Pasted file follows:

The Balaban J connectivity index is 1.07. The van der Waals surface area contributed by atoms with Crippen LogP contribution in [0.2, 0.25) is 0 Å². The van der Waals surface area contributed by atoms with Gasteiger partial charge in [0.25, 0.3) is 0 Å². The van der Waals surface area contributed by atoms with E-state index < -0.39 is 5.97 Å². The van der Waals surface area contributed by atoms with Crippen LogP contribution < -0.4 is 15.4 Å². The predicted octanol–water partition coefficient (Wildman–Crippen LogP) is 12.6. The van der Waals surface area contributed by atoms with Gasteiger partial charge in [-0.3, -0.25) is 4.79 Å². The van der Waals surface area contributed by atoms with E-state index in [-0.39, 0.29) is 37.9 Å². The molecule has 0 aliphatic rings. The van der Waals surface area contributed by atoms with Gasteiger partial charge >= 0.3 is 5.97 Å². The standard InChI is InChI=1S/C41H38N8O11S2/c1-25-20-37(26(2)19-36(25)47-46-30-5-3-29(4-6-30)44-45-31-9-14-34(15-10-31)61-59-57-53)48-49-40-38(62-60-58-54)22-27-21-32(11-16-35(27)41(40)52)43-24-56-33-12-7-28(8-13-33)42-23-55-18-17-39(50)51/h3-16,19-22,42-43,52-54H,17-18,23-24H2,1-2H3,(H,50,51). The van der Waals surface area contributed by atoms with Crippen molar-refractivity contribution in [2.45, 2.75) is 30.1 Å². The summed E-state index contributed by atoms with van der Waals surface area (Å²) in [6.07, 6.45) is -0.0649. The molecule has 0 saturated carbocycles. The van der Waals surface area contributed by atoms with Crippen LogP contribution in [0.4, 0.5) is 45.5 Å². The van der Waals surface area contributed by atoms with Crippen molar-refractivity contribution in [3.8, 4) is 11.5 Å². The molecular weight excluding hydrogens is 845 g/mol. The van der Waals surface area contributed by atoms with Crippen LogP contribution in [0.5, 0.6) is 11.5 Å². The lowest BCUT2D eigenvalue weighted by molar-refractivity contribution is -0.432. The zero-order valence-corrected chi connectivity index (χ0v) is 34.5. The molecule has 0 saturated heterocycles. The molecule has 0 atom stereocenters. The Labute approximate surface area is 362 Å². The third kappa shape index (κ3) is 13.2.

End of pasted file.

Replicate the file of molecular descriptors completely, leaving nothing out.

The Balaban J connectivity index is 1.07. The van der Waals surface area contributed by atoms with Crippen LogP contribution in [0.2, 0.25) is 0 Å². The van der Waals surface area contributed by atoms with Gasteiger partial charge in [0.25, 0.3) is 0 Å². The van der Waals surface area contributed by atoms with E-state index < -0.39 is 5.97 Å². The van der Waals surface area contributed by atoms with Crippen LogP contribution < -0.4 is 15.4 Å². The predicted octanol–water partition coefficient (Wildman–Crippen LogP) is 12.6. The van der Waals surface area contributed by atoms with Gasteiger partial charge in [-0.3, -0.25) is 4.79 Å². The van der Waals surface area contributed by atoms with E-state index in [-0.39, 0.29) is 37.9 Å². The molecule has 0 aliphatic rings. The van der Waals surface area contributed by atoms with Gasteiger partial charge >= 0.3 is 5.97 Å². The standard InChI is InChI=1S/C41H38N8O11S2/c1-25-20-37(26(2)19-36(25)47-46-30-5-3-29(4-6-30)44-45-31-9-14-34(15-10-31)61-59-57-53)48-49-40-38(62-60-58-54)22-27-21-32(11-16-35(27)41(40)52)43-24-56-33-12-7-28(8-13-33)42-23-55-18-17-39(50)51/h3-16,19-22,42-43,52-54H,17-18,23-24H2,1-2H3,(H,50,51). The van der Waals surface area contributed by atoms with Crippen molar-refractivity contribution in [2.45, 2.75) is 30.1 Å². The summed E-state index contributed by atoms with van der Waals surface area (Å²) in [6.07, 6.45) is -0.0649. The molecule has 0 saturated carbocycles. The van der Waals surface area contributed by atoms with Crippen LogP contribution in [0.4, 0.5) is 45.5 Å². The van der Waals surface area contributed by atoms with Crippen molar-refractivity contribution in [3.8, 4) is 11.5 Å². The molecular weight excluding hydrogens is 845 g/mol. The van der Waals surface area contributed by atoms with Crippen LogP contribution in [0.5, 0.6) is 11.5 Å². The lowest BCUT2D eigenvalue weighted by molar-refractivity contribution is -0.432. The zero-order valence-corrected chi connectivity index (χ0v) is 34.5. The molecule has 0 saturated heterocycles. The molecule has 0 atom stereocenters. The Labute approximate surface area is 362 Å². The third kappa shape index (κ3) is 13.2.